Portugal’s election shows a surge in support for the far right, reflecting a broader European trend

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Portugal’s election shows a surge in support for the far right, reflecting a broader European trend

Democratic Alliance (AD) leader Luis Montenegro celebrates his victory as he addresses supporters at the party’s election night headquarters, in Lisbon on March 10, 2024.

Miguel Riopa | Afp | Getty Images

Portugal’s far-right Chega party on Sunday received a surge in support in the country’s snap general election, reflecting a broader shift to the radical right across Europe.

Portugal’s center-right Democratic Alliance claimed victory in the vote, winning 79 seats in the country’s 230-seat National Assembly — well short of a parliamentary majority. The incumbent center-left Socialist Party followed closely behind with 77 seats.

The result — which saw the parliamentary representation of the Chega party quadruple to at least 48 lawmakers — gives the political right a combined majority.

The outcome means Chega could play an influential role in the formation of a new administration.

Luis Montenegro, head of the Social Democratic Party which leads the Democratic Alliance, has previously ruled out the possibility of governing with Chega, and he reiterated this stance in the early hours of Monday.

Earlier, the left-leaning Socialist Party leader Pedro Nuno Santos conceded defeat, saying the party, which has been in power since 2015, would not support the Democratic Alliance’s platform.

Socialist party leader Pedro Nuno Santos addresses supporters at the party’s election night event, in Lisbon on March 10, 2024.

Patricia De Melo Moreira | Afp | Getty Images

Chega leader Andre Ventura told reporters that Sunday’s vote “clearly showed that the Portuguese want a government of the AD [Democratic Alliance] with Chega,” according to Reuters. Ventura said Montenegro would bear responsibility for any political instability if he refused to negotiate with Chega.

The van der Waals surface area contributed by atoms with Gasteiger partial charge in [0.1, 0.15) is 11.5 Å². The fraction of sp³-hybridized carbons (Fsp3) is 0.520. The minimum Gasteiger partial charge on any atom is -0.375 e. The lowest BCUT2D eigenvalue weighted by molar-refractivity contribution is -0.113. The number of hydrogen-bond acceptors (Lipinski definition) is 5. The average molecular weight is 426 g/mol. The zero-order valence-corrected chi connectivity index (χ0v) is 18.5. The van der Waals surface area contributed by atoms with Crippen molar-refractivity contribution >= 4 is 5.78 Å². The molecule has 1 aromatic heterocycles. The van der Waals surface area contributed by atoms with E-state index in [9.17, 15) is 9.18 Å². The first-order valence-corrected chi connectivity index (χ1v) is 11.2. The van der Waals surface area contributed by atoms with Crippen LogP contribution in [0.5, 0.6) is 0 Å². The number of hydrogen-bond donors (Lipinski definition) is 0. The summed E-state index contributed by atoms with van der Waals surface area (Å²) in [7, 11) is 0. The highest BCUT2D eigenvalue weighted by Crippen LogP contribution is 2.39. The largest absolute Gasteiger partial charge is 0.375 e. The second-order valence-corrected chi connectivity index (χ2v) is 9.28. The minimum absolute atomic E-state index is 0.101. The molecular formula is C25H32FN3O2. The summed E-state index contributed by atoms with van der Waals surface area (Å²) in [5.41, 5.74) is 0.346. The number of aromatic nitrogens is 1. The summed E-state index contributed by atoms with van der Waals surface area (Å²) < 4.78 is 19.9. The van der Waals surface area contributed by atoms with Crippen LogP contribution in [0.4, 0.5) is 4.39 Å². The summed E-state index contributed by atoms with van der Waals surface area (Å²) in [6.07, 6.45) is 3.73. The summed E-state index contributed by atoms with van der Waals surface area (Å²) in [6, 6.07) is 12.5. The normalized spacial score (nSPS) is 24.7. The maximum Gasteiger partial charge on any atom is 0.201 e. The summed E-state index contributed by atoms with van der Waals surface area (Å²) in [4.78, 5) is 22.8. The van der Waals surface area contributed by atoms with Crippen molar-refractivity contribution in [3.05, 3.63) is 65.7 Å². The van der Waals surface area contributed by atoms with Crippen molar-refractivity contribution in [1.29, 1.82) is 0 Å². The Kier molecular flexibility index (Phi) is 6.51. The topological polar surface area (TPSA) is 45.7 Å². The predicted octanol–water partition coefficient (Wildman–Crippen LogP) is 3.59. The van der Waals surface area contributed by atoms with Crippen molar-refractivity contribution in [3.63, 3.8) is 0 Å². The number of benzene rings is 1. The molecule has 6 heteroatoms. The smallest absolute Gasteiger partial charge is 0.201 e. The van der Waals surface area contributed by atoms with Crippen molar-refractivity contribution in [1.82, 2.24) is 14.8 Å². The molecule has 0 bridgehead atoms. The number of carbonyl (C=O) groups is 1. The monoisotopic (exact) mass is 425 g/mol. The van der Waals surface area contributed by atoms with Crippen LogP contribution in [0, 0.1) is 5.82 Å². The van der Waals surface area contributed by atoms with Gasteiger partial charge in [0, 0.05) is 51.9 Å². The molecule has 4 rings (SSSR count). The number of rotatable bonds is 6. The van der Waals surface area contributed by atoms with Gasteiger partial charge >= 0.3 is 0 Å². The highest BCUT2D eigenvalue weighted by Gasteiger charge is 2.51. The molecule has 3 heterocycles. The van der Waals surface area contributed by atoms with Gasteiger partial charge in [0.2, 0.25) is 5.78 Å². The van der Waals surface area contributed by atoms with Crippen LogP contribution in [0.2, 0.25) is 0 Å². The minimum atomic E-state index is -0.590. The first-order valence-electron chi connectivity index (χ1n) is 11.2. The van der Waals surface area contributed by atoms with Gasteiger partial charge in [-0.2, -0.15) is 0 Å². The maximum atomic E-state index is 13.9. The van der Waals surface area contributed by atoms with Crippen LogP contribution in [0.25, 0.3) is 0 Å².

The party’s political success reaffirms a political drift to the right across the continent. Observers had been closely monitoring the result of Portugal’s election as a potential bellwether ahead of European Parliament elections in June.

Portugal’s election was held on Sunday following the abrupt resignation of Socialist Prime Minster Antonio Costa in November amid a corruption investigation.

A trend seen across Europe

Vicente Valentim, a political scientist at the University of Oxford in England, described the vote as “somewhat of a defining moment for the country.”

In a post on social media platform X, Valentim said Monday: “The Portuguese election yesterday highlights a common trend: support for the far right often grows very fast.”

The recent surge in support for far-right parties such as Portugal’s Chega, Greece’s Golden Dawn, France’s National Front and Spain’s Vox could be at least partly be explained by a process of normalization, according to Valentim.

Chega leader Andre Ventura addresses supporters at Marriot Hotel, where the party holds the election night event, in Lisbon on March 10, 2024.

Andre Dias Nobre | Afp | Getty Images

“Many people had far right views already, but they did not express them because they feared social ostracism,” he added.

“As a consequence, the far right had mostly low skill leaders, who were unable to mobilize even voters who privately agreed with them. But, once skilled politicians do join the far right (like Ventura in Portugal), they are able to attract support from these voters.”

Valentim said such growth in support for far-right parties across Europe “does not require an actual change in people’s political preferences,” which he says is a long-term process. Instead, “it simply requires that people [start] acting on what they already thought in private.”

‘A fantastic success’

Far-right parties across Europe congratulated Chega’s Ventura for the significant gains in Sunday’s vote.

“Congratulations Andre Ventura for that great result,” Santiago Abascal, the leader of Spain’s Vox party, said Sunday via social media, according to a Google translation.

Maximilian Krah, member of the European parliament for Alternative for Germany, said Sunday as the votes were being counted, that Portugal’s Chega party was “on the way to a fantastic success,” according to a translation.

Harald Vilimsky, member of the European parliament for the anti-immigration Freedom Party of Austria, also sent his congratulations to Chega.

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